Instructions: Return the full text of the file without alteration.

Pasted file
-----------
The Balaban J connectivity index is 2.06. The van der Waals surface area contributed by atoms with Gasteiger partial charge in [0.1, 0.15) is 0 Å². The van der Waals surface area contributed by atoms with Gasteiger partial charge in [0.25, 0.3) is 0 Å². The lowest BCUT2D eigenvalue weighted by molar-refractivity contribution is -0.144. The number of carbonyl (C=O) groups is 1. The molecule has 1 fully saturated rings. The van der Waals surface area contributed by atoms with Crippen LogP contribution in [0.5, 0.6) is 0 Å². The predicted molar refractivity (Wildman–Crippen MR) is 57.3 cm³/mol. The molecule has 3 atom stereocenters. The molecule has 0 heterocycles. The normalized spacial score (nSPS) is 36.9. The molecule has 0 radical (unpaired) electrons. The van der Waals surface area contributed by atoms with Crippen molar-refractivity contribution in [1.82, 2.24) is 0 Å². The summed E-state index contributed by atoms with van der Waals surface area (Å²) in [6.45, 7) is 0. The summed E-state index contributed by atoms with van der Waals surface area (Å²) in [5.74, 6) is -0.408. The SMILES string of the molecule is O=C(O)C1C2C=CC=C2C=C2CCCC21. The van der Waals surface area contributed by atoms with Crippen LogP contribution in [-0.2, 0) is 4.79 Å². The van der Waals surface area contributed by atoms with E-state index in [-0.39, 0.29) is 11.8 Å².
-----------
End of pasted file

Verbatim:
The Balaban J connectivity index is 2.06. The van der Waals surface area contributed by atoms with Gasteiger partial charge in [0.1, 0.15) is 0 Å². The van der Waals surface area contributed by atoms with Gasteiger partial charge in [0.25, 0.3) is 0 Å². The lowest BCUT2D eigenvalue weighted by molar-refractivity contribution is -0.144. The number of carbonyl (C=O) groups is 1. The molecule has 1 fully saturated rings. The van der Waals surface area contributed by atoms with Crippen LogP contribution in [0.5, 0.6) is 0 Å². The predicted molar refractivity (Wildman–Crippen MR) is 57.3 cm³/mol. The molecule has 3 atom stereocenters. The molecule has 0 heterocycles. The normalized spacial score (nSPS) is 36.9. The molecule has 0 radical (unpaired) electrons. The van der Waals surface area contributed by atoms with Crippen molar-refractivity contribution in [1.82, 2.24) is 0 Å². The summed E-state index contributed by atoms with van der Waals surface area (Å²) in [6.45, 7) is 0. The summed E-state index contributed by atoms with van der Waals surface area (Å²) in [5.74, 6) is -0.408. The SMILES string of the molecule is O=C(O)C1C2C=CC=C2C=C2CCCC21. The van der Waals surface area contributed by atoms with Crippen LogP contribution in [-0.2, 0) is 4.79 Å². The van der Waals surface area contributed by atoms with E-state index in [-0.39, 0.29) is 11.8 Å².